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Join the conversation about our future

Thirty-three years is a long time. But not long enough to cloud indelible memories.

I first lived in Charlotte from 1972 to 1975, and even though I was just 3 to 6 at the time, those years were the foundation of a lifelong love for this community. Through two decades in Miami, Durham, Mississippi and Boston, I recalled Charlotte as a place unlike any other – a caring place, safe, comforting, welcoming.

Now, I take over as editorial page editor in a very different community. The Charlotte region is a lot bigger. More entrenched problems. Infinitely more diverse. With far more intimidating threats to its future.

But as Billy Joel sang, “The good ol' days weren't always good and tomorrow ain't as bad as it seems.” Some of my Norman Rockwellian sense of Charlotte in the '70s no doubt was a halcyon distortion. And Charlotte today is as equipped as anyone to tackle its challenges and thrive.

Our work cut out for us

I intend to make sure The Observer and our editorial pages help achieve that.

Charlotte's diversity of opinions can be one of its strengths. But there are things we can all agree on. We want strong public schools, healthy neighborhoods, ethical and accountable government, safe streets, clean air and water, harmonious race relations, effective transportation and a vibrant economy.

OK, so I'm the editorial page editor, not a genie, and achieving these things is hard work for all of us.

Charlotte leaders and residents, though, have a history of caring about our future and taking steps to shape it.

Today, that's trickier: Business leaders and civic insiders can't dictate how things go as easily as they used to. There are more voices in the mix. That's democracy. That's messy.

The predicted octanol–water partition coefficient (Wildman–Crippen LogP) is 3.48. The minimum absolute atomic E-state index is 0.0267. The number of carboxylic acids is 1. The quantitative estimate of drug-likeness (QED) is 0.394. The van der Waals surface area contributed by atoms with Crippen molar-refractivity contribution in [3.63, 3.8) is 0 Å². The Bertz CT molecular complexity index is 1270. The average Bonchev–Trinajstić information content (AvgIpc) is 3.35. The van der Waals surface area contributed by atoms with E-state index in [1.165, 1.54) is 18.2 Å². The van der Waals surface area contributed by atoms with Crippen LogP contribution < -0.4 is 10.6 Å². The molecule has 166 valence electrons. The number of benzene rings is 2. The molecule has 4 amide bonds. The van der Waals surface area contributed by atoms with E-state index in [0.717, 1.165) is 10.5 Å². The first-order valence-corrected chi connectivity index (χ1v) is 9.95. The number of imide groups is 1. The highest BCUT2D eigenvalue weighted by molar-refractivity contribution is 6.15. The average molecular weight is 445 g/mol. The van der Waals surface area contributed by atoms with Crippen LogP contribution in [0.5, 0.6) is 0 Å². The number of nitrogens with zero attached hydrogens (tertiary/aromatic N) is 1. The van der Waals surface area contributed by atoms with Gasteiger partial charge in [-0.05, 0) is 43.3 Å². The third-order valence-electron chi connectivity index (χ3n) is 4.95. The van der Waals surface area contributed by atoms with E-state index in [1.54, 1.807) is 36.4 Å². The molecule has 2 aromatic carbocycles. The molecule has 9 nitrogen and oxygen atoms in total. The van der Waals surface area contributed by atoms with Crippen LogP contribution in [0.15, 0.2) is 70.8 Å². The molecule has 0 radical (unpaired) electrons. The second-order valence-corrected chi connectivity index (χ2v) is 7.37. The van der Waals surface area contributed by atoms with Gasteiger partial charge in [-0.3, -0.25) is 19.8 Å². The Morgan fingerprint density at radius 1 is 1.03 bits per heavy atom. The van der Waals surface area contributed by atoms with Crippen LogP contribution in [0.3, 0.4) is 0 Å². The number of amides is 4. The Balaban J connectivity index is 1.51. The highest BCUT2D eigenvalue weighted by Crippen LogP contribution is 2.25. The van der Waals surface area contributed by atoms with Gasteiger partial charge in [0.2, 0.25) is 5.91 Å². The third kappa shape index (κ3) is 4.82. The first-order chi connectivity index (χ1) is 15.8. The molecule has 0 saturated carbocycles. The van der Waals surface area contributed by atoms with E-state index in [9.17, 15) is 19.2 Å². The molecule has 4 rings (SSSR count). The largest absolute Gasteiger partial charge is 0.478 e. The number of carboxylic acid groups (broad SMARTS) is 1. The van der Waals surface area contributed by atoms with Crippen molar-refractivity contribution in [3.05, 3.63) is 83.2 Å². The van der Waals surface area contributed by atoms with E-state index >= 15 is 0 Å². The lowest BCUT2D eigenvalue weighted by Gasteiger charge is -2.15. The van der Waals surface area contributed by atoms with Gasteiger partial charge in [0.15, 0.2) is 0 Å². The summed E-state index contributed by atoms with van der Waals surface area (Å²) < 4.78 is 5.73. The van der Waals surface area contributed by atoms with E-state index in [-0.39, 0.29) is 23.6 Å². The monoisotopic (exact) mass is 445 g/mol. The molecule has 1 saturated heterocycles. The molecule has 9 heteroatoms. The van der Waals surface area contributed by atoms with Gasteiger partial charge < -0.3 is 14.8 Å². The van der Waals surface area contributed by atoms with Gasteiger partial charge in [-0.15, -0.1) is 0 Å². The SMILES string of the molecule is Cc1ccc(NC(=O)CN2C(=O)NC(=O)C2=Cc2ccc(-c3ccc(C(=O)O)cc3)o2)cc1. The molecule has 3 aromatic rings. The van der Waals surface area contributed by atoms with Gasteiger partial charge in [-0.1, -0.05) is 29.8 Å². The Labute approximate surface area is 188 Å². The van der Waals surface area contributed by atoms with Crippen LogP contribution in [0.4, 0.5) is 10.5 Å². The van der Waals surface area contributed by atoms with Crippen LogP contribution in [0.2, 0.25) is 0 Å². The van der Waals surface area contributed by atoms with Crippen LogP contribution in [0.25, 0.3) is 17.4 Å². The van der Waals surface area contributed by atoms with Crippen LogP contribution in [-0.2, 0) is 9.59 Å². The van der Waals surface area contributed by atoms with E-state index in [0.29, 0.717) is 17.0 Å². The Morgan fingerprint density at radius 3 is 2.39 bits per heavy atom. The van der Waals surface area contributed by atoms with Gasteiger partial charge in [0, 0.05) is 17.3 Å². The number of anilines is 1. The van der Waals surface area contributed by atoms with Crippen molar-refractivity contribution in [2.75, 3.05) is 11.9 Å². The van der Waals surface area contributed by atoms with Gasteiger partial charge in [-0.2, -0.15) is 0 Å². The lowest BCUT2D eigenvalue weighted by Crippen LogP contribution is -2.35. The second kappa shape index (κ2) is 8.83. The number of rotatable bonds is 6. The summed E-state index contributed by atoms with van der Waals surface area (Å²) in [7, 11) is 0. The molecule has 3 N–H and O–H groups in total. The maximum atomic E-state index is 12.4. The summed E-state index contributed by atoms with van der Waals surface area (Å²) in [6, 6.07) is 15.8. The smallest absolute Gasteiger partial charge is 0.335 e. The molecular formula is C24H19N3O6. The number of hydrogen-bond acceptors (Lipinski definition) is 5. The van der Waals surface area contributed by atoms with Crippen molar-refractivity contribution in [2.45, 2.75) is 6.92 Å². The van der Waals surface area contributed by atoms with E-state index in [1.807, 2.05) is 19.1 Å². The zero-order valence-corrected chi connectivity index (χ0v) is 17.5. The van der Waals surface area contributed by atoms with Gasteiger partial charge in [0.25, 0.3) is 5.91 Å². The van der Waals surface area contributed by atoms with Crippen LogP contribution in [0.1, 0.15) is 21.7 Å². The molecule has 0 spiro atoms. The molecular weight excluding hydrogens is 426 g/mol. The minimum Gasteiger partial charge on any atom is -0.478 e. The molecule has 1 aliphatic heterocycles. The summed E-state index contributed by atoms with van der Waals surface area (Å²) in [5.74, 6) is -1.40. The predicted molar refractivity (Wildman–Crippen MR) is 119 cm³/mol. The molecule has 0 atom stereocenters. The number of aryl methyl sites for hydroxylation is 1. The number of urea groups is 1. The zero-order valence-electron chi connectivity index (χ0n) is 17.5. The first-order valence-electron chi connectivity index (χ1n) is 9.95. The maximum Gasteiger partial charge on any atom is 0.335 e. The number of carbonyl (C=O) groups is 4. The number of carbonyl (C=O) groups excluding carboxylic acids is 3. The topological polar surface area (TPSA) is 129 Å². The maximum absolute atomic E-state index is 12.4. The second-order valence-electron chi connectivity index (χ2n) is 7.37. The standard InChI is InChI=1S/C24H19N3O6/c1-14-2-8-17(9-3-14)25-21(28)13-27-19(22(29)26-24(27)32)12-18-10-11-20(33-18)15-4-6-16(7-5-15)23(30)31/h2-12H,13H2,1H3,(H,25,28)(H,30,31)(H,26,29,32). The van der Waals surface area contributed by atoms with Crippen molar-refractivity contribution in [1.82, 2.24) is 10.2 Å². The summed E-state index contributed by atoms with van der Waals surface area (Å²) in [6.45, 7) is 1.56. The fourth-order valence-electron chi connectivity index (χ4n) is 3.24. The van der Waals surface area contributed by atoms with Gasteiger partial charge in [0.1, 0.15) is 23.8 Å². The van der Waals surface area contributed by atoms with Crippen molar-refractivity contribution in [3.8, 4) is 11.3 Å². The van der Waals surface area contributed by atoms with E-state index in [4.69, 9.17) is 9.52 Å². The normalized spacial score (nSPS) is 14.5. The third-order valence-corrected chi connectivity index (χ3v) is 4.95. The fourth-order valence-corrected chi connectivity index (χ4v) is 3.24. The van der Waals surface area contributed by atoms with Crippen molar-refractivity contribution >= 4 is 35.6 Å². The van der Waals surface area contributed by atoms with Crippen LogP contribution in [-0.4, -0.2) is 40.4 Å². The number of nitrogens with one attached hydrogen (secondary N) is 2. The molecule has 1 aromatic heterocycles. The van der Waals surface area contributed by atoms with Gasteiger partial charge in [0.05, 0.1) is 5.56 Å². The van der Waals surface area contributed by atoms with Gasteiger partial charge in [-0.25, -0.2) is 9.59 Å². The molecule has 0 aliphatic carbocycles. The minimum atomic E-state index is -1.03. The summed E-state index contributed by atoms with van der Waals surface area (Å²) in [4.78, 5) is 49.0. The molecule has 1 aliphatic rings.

That's where you and I step in.

Join the conversation

I'm a big believer that more brains chewing on a topic will almost always lead to a better solution than fewer brains. So consider the editorial page as a convener of brains, the instigator of community conversations. We'll tell you what we think, and we want to hear what you think, both in print and online.

It didn't take long in this new job to learn that not all of you always agree with The Observer (and that you're more vocal when you disagree than when you agree). That's great. Let's have a community discussion that leads to better solutions.

We'll be taking clear, firm stands in our editorials, including on the toughest issues of the day. You'll also see dissenting sides represented on the editorial and viewpoint pages. We don't think we can always convince you that our take is the correct one. But we hope we can make you think.

Hold the vitriol, please

As for my approach, I'm not blindly partisan. I see both Democrats and Republicans do wrong-headed things quite often. I believe all points on the political spectrum have valid views, depending on the topic. And I'm confused by zealots on either side who can't fathom anyone thinking differently than they do.

I believe that government should be as small as it can be while still playing a vital role where free markets fail. I believe in equal opportunity for all people and reject discrimination in all its forms. I believe in hard work, compassion for those less fortunate than myself, and accountability for one's actions, especially if one is a public official.

Newspapers as instruments

My father, Jim Batten, was also a newspaperman. He had an abiding faith in the role newspapers can play that is especially poignant to me as The Observer's editorial pages embark on a new era.

“In today's world, the communities we serve … face very daunting problems that must be solved if we are to continue to realize the promise of America for our children and grandchildren,” he said. “And I deeply believe that newspapers, well edited, well published, are wonderfully situated to be instruments of helping America find its way, solve its problems, seize its opportunities. And that's an ennobling way to spend one's life.”

Let's get started.

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